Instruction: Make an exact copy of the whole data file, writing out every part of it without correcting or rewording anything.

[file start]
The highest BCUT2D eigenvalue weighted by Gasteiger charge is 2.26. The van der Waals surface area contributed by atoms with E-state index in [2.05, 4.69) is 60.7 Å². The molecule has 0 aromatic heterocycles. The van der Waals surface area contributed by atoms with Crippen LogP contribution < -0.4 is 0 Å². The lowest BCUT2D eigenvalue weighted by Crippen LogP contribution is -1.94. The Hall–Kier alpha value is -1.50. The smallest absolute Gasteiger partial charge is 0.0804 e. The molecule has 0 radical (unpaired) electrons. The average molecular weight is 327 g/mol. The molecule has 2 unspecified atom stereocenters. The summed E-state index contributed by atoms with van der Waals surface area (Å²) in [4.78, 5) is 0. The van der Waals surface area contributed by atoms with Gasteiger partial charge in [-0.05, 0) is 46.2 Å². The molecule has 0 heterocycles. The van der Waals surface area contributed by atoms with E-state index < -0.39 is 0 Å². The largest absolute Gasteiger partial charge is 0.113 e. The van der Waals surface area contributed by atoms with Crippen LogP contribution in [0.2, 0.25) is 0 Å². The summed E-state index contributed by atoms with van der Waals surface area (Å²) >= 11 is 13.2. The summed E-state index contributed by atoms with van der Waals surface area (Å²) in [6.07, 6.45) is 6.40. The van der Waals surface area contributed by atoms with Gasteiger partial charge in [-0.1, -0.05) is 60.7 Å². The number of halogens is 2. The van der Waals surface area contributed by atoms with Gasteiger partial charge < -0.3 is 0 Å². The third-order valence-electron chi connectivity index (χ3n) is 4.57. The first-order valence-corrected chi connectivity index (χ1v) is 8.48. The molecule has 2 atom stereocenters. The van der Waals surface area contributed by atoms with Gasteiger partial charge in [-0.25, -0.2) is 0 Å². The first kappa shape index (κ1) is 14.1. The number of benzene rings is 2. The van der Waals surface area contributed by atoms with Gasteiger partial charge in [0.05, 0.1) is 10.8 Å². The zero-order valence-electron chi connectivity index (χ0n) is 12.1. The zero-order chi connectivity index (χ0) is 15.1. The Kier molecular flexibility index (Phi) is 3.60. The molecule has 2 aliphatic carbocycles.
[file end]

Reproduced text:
The highest BCUT2D eigenvalue weighted by Gasteiger charge is 2.26. The van der Waals surface area contributed by atoms with E-state index in [2.05, 4.69) is 60.7 Å². The molecule has 0 aromatic heterocycles. The van der Waals surface area contributed by atoms with Crippen LogP contribution < -0.4 is 0 Å². The lowest BCUT2D eigenvalue weighted by Crippen LogP contribution is -1.94. The Hall–Kier alpha value is -1.50. The smallest absolute Gasteiger partial charge is 0.0804 e. The molecule has 0 radical (unpaired) electrons. The average molecular weight is 327 g/mol. The molecule has 2 unspecified atom stereocenters. The summed E-state index contributed by atoms with van der Waals surface area (Å²) in [4.78, 5) is 0. The van der Waals surface area contributed by atoms with Gasteiger partial charge in [-0.05, 0) is 46.2 Å². The molecule has 0 heterocycles. The van der Waals surface area contributed by atoms with E-state index < -0.39 is 0 Å². The largest absolute Gasteiger partial charge is 0.113 e. The van der Waals surface area contributed by atoms with Crippen LogP contribution in [0.2, 0.25) is 0 Å². The summed E-state index contributed by atoms with van der Waals surface area (Å²) >= 11 is 13.2. The summed E-state index contributed by atoms with van der Waals surface area (Å²) in [6.07, 6.45) is 6.40. The van der Waals surface area contributed by atoms with Gasteiger partial charge in [-0.1, -0.05) is 60.7 Å². The number of halogens is 2. The van der Waals surface area contributed by atoms with Gasteiger partial charge < -0.3 is 0 Å². The third-order valence-electron chi connectivity index (χ3n) is 4.57. The first-order valence-corrected chi connectivity index (χ1v) is 8.48. The molecule has 2 atom stereocenters. The van der Waals surface area contributed by atoms with Gasteiger partial charge in [-0.25, -0.2) is 0 Å². The first kappa shape index (κ1) is 14.1. The number of benzene rings is 2. The van der Waals surface area contributed by atoms with Gasteiger partial charge in [0.05, 0.1) is 10.8 Å². The zero-order valence-electron chi connectivity index (χ0n) is 12.1. The zero-order chi connectivity index (χ0) is 15.1. The Kier molecular flexibility index (Phi) is 3.60. The molecule has 2 aliphatic carbocycles.